Reaching 400 ppm of CO2 Is No Milestone

Published May 14, 2013

[The following is a letter to the editor I submitted the other day to the Minneapolis Star-Tribune. They will certainly not publish it, so I publish it here. — Edmund Contoski.]

Your paper states atmospheric carbon dioxide  has reached 400 parts per million, a level that “has not been this high for at least 3 million years.” But 90,000 (!) measurements of atmospheric carbon dioxide were made between the years 1812 and 1961 and published in 175 technical papers. These measurements were made by top scientists, including two Nobel Prize winners, using techniques that are standard textbook procedures.

Ernst Georg Beck made a monumental compilation of these carbon dioxide measurements and graphed five-year averages, which smooth irregularities and show trends rather than an individual year that might be an anomaly.  His work shows an average of 440 ppm carbon dioxide for the years 1820 and 1940.

Furthermore, ice cores show over 400 ppm in 1700 A.D. and 200 A.D., as well as 10,000 years ago. Samples from Camp Century (Greenland) and Byrd Camp (Antarctica) range from 250 to nearly 500 ppm over the last 10,000 years.

There is abundant other evidence that global warming alarmism is false, but you won’t print:

Medieval Climate Optimum

The above is based on sediments from the Sargasso Sea. It shows the earth was much warmer 500 and 900 years ago and that there were even warmer times 500 BC and 1000 BC. All of these times had no factories or automobiles. They also had far smaller human populations, who devoted much less land to agriculture and cut far fewer trees. Note, too, that now we have barely reached the average temperature for the last 3,000 years. The chart also shows the current warming trend began more than 250 years ago, before the Industrial Revolution. It was a natural recovery from the Little Ice Age.

Greenland Ice Core Temps

This puts “global warming” (the slight upturn in the lower right) in perspective with the last 4,000 years of temperature in Greenland.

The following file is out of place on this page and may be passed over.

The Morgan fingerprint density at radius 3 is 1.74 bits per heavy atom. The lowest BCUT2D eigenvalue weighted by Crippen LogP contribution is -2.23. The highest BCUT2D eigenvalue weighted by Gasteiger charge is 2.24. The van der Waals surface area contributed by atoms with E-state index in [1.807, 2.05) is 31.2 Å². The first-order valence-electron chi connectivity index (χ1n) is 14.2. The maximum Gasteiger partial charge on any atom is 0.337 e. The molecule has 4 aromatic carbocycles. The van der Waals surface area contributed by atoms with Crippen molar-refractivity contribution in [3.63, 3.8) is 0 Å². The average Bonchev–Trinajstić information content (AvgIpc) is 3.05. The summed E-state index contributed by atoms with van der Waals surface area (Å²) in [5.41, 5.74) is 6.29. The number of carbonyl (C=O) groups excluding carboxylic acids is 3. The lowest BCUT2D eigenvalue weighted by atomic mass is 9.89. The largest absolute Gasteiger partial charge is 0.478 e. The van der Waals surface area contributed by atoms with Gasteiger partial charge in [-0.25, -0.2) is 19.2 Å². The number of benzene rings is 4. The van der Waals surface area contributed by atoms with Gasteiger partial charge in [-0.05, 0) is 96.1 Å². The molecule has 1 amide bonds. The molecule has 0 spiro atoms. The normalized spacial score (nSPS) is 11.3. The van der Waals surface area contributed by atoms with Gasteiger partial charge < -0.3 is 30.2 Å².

This intriguing chart by J. Oerlemans shows records of 169 glaciers. It shows they have been receding since 1750, with the trend accelerating after about 1820. The electric light bulb and the telephone hadn’t been invented yet. (Thomas Edison wasn’t even born.) The first commercial electric power plant was not built until 1881-82. Henry Ford began assembly line production in 1913, but by then half of the glacier loss from 1800 to 2000 had already occurred. And 70 percent of the glacier shortening occurred before 1940.


Siberia’s Lake Baikal is the world’s deepest lake. It contains more water than all five of North America’s Great Lakes combined. Fed by over 300 rivers and far from the moderating effects of any ocean, it offers a pristine, uninterrupted sedimentary record that permits a highly accurate reconstruction of temperatures over a broad area.

Anson MacKay, author of the study, says: (1) “Warming in the Lake Baikal region commenced before rapid increases in greenhouse gases;” he dates the warming from around 1750 A.D.,, long before industrial development led to the increase of greenhouse gases. (2) The warming trend began from one of the coldest periods in the last 800,000 years. (3) These coldest periods in the past were always followed by sharp, large temperature increases that couldn’t possibly have been caused by human activity. (4) The latest warming is puny compared to the many much warmer periods in the past.

You newspaper never prints any of these scientific facts—but has plenty of room for the latest propaganda about global warming and carbon dioxide.

[First published at American Liberty.]